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Fearing a Christmas surge, Jeffco Public Schools plans remote start with phased return

A sticker urging social distancing was placed in a school building hallway
The return of middle and high school students in Jeffco Public Schools will depend on COVID conditions.
Laura Faith Kebede/Chalkbeat

Fearing a possible post-holiday COVID surge, Jeffco Public Schools plans to start January with most students in remote learning before opening school buildings later in the month.

The state’s second-largest school district said in an email Friday that it hopes to bring elementary students back to school buildings on Jan. 19 for the rest of the school year. Secondary students would return to school buildings on a hybrid schedule if the county moves to orange, a lower level of COVID safety restrictions, or if cases are going down steadily under the current level red, officials said. The earliest that would happen would be Feb. 1.

But bringing students back too early could end in almost immediate quarantines and disruptions if virus levels are high, officials said.

“While we are fully committed to return to in-person learning, there are serious concerns about a potential surge in the spread of the virus following the winter break,” the email said. “Jefferson County Public Health has advised us to provide for a 14-day incubation period prior to opening our schools for in-person instruction to avoid virus spread which could lead to immediate quarantines.”

Nearly all Jeffco Public Schools have been learning remotely since the Thanksgiving break.

Statewide, new cases and test positivity have declined since the peak in late November after public health officials implemented new restrictions but remain at what the state epidemiologist called a “high plateau.” Jefferson County reports better trends than the state average but remains at level red, the second highest level of restrictions.

Colorado seems to have avoided a post-Thanksgiving surge such as other states experienced, but officials remain concerned that behavior over the Christmas and New Year’s holidays could reverse these initial gains.

The small number of students who have continued to report to school buildings in December — preschool students, students with significant disabilities, and some high school students in career and technical programs — will continue in-person learning from Jan. 6, the district said.

Elementary students will return to school Jan. 19 unless the county is at the highest level of restricts on the state dial, which would be triggered by hospitals becoming overwhelmed.

But the return of secondary students will depend on certain public health conditions being met, the district said. There are a number of reasons for that. Secondary students seem to contract the virus at higher rates than younger students, and secondary schedules make the creation of strict cohorts very difficult.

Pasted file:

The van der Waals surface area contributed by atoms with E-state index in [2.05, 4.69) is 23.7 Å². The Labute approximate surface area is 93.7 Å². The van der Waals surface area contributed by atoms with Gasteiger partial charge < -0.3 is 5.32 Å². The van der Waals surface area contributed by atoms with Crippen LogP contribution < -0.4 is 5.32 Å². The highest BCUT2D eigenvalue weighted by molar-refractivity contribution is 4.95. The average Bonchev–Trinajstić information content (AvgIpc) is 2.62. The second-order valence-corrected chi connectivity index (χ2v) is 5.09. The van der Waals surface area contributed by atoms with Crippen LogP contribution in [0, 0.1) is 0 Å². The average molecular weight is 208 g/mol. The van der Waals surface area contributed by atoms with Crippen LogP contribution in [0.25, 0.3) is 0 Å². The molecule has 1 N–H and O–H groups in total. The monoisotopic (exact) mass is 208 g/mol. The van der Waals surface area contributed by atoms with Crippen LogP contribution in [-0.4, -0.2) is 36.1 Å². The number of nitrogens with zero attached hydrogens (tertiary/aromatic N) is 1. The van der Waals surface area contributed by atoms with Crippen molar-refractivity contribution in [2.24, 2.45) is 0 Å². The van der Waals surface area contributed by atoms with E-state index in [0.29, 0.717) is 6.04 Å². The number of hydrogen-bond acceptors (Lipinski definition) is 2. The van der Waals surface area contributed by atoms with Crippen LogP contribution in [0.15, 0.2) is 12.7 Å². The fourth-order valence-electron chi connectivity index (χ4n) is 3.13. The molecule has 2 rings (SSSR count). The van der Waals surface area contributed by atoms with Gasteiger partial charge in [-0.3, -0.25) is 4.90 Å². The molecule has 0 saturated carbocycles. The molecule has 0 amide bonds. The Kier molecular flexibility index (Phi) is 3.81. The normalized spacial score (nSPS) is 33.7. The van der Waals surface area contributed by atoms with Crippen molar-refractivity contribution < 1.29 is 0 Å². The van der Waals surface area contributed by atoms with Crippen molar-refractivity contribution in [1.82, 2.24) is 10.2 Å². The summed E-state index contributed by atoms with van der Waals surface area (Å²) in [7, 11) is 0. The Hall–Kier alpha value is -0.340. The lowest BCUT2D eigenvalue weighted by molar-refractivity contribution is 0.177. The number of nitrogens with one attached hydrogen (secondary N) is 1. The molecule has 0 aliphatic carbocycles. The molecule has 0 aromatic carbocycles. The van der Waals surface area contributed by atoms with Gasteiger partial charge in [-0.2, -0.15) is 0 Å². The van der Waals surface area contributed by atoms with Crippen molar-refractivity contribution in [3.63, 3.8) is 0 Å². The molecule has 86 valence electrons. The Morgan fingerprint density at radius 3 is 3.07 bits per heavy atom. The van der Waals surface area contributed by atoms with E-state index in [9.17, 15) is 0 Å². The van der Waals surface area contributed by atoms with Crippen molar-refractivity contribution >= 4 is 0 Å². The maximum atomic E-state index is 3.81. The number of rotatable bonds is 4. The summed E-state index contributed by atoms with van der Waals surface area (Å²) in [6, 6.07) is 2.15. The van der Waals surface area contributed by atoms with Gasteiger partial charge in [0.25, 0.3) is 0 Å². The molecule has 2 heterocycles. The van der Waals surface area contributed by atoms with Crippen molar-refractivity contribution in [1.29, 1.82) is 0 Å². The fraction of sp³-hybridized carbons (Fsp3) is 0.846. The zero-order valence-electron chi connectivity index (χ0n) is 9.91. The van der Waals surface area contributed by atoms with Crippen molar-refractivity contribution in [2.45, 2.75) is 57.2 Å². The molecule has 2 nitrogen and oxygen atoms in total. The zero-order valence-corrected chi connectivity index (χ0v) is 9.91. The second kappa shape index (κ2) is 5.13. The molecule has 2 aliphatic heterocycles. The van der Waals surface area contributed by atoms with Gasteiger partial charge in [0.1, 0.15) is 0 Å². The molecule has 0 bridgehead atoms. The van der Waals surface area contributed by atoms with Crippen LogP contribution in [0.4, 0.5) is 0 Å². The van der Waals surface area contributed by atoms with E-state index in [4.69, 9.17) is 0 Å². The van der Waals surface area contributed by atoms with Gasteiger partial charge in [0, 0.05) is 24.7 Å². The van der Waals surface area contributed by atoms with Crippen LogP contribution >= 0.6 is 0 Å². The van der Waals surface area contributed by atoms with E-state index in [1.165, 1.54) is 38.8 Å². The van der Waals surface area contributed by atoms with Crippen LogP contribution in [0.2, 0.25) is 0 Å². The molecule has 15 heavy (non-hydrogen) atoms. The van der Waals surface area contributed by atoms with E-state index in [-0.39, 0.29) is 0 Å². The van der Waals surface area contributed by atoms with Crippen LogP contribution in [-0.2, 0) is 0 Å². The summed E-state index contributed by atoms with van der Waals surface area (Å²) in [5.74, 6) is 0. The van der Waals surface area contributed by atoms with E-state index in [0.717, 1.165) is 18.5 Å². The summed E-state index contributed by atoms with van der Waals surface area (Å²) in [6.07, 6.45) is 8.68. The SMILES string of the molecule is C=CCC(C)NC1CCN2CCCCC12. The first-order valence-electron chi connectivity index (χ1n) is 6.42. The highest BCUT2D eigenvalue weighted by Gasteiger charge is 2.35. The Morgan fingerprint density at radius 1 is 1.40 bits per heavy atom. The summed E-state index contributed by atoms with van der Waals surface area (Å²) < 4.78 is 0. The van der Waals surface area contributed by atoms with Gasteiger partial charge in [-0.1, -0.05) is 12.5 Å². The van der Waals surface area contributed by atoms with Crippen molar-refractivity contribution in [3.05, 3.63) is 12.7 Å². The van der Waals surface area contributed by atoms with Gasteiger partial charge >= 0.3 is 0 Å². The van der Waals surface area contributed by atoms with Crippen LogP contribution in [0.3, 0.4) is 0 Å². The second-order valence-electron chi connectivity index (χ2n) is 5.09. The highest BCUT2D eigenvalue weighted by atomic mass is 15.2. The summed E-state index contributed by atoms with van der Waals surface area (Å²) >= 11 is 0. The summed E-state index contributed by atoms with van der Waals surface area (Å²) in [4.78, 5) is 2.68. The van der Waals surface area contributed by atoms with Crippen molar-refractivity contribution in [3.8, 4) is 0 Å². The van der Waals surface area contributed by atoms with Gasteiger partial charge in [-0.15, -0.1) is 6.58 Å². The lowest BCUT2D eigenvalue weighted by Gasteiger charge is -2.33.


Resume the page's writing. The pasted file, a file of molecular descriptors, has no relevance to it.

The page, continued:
Secondary students will return to buildings when the county sees consistently improving COVID trends and if elementary schools remain operationally stable, the email said.

“We know that our plan for January will not make everyone happy,” the email said. “Some want schools to return to 100% in-person learning immediately, others want us to wait even longer than our plan. … We believe what we have put forward here is the most reasonable, safe, and sustainable way to get our students and staff back to in-person learning.”

The email said the district’s intent is to reduce instability and keep students in school once they’re brought back. District officials said implementing the plan will depend on “reducing the spread of COVID-19 in our community and maintaining our staffing levels both within schools and across district operations.”

Denver Public Schools and Cherry Creek School District have said they plan to bring back students earlier, on Jan. 11, but those plans could change based on public health indicators. Other metro area school districts are taking Jeffco’s approach and building in a cushion to watch post-holiday trends.

Most of the state’s large districts are currently entirely remote, with many school leaders citing major operational challenges due to quarantines. To encourage districts to open their buildings, the state public health department made several changes to the quarantine rules. However, superintendents have said that when case rates are above 500 per 100,000 people over a two-week period, quarantines are so frequent that it’s difficult to run their schools even with relaxed guidelines.

District officials said they need more support from the state, including giving teachers and school staff higher priority for the vaccine, expanding testing opportunities, providing more funding, and waiving licensing requirements for substitute teachers.

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